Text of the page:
Experimental feature

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Experimental feature

Weighing in at two hours 46 minutes, HyperNormalisation, made especially for BBC iPlayer, is auteur Adam Curtis’s explanation of the mess the world is in — whatever the world is. There are, we are told, layers of bluff and double bluff, self-dramatising, misperception and role-playing with which we all with varying degrees of awareness comply — even the radicals, lefties and artists, who are often mentioned in tones of particular reproach.

“We have retreated into a more simplified and often completely fake version of the world. But because it is all round us we accept it as normal.” So says Curtis whose résumé of the state we’re in starts in 1975 in two cities — New York and Damascus — typically hinting at some soon-to-be revealed link though emerging as fairly arbitrary. He briskly canters through financial crises, New York’s bankruptcy and the rise of Donald Trump, massacred Palestinians, Hizbollah, corporatism, cyberspace, Lockerbie, Gaddafi, who describes Thatcher as a “harlot” (a moment’s intriguing reflection here), Artificial Intelligence, the Arab Spring, Jane Fonda’s workouts, and beheadings.

The cast is swelled further by brief glimpses of Putin, Patti Smith rhapsodising on graffiti, Timothy Leary lyrical about future Utopia, and a boatload of refugees overturning, an unforgivably casual attention-grabber. In fact many allusions, references and glimpses are thrown in to thicken the mixture, not too relevantly. Russia is occasionally visited with mentions of how it believes in nothing any more — something that many Russia-watchers would dispute. Film references enrich the visuals — an apocalyptic montage of horrified faces from 1990s doomsday movies, the bloody climax of Carrie (enough already!) intercut with our political leaders. “All these stories are woven together,” we are told, to show how today’s “fake world was created”. Come again?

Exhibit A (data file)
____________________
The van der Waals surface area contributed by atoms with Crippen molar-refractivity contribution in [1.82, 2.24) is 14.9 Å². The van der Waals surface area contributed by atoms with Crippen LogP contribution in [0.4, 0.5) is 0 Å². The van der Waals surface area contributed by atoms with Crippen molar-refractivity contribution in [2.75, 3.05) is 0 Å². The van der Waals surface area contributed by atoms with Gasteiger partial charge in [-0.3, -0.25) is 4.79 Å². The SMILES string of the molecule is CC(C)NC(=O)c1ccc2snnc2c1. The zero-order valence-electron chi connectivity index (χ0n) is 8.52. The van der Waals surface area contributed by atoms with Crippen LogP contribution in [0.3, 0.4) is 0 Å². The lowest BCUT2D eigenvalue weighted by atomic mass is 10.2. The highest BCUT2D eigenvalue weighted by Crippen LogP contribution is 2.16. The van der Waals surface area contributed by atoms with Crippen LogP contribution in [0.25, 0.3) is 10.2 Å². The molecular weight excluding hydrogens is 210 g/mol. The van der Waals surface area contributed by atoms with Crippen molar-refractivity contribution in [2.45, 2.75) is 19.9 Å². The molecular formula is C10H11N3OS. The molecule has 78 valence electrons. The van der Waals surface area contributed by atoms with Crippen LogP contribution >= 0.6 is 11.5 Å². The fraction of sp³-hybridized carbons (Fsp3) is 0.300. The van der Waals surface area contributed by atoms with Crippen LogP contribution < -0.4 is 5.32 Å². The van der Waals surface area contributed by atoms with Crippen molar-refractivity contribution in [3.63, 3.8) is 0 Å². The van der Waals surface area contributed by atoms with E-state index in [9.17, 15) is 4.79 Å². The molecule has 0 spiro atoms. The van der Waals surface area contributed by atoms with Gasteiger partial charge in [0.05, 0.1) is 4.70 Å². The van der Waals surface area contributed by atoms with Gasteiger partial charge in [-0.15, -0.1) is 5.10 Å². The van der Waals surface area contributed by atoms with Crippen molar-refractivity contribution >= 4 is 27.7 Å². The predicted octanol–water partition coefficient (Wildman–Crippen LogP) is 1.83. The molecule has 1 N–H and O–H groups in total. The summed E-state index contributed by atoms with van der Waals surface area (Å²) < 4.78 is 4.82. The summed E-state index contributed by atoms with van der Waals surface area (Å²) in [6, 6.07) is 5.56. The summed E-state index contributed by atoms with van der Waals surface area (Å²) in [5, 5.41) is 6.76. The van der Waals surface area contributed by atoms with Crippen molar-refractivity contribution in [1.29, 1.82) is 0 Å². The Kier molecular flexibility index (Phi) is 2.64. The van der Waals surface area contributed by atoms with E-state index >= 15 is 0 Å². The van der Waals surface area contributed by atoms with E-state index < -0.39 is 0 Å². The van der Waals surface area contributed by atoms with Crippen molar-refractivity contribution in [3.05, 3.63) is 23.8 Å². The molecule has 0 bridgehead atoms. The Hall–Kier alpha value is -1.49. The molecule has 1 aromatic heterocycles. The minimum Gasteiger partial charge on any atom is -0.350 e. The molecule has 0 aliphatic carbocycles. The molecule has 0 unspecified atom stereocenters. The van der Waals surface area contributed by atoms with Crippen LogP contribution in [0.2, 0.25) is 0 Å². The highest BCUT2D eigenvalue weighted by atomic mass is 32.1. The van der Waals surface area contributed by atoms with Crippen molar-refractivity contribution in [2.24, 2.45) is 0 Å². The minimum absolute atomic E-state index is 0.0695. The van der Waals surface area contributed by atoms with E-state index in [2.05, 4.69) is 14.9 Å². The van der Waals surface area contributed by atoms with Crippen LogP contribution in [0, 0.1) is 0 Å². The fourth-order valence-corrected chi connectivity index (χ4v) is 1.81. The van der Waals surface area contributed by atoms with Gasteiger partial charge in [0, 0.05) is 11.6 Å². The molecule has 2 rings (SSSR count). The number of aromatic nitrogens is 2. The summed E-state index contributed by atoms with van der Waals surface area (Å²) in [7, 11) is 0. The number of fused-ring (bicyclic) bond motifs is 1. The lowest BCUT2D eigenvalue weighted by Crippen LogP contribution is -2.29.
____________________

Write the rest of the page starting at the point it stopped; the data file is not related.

If it all sounds a jumble, it is. The film appears to be made up of existing footage from various sources and one wonders which came first, an all-encompassing thesis or a desire to patch together odds and ends of striking images. Curtis airs enough theories and reveals enough momentous themes for half a dozen compact and concentrated documentaries. As it is, his approach is curiously reminiscent of that of Trump when asked a question: he leaps sideways like a jumping flea to reply to a different question on the same subject. Nothing gets treated in depth, though eventually some jigsaw pieces fit together to make a complete narrative — the tragicomedy of Gaddafi, for instance, alternately the west’s villain, hero, then villain again. The film could be magisterial if it were coherent, cohesive and consistent. Instead its lasting impression is portentous, pretentious and posturing.

It would help if Curtis defined his terms. His lament for the real and authentic leaves one wondering how today’s political chicanery and materialistic ruthlessness differ from any other ages, from the Renaissance to 19th-century imperialism and capitalism. The new factor, presumably, is the technology that keeps tabs on us all. And there is a brazen, shrugging tolerance of patent injustice, indeed illegality, in the world of tax-evading corporatism.

There are shivers, some concerning President-Elect Trump: notably an episode in which the near-broke casino tycoon attempted to best a legendary Japanese gambler. More recently, we watch Trump at a Washington correspondents’ dinner as the speaker makes him the butt of a series of jokes. The future president watches expressionless, nary the flicker of a smile on his face, only the impression of a long memory storing away scores to settle. The film has plenty of striking moments but 166 minutes of overarching paranoia will leave all but Curtis cultists — and there are many — wishing for sharper focus.

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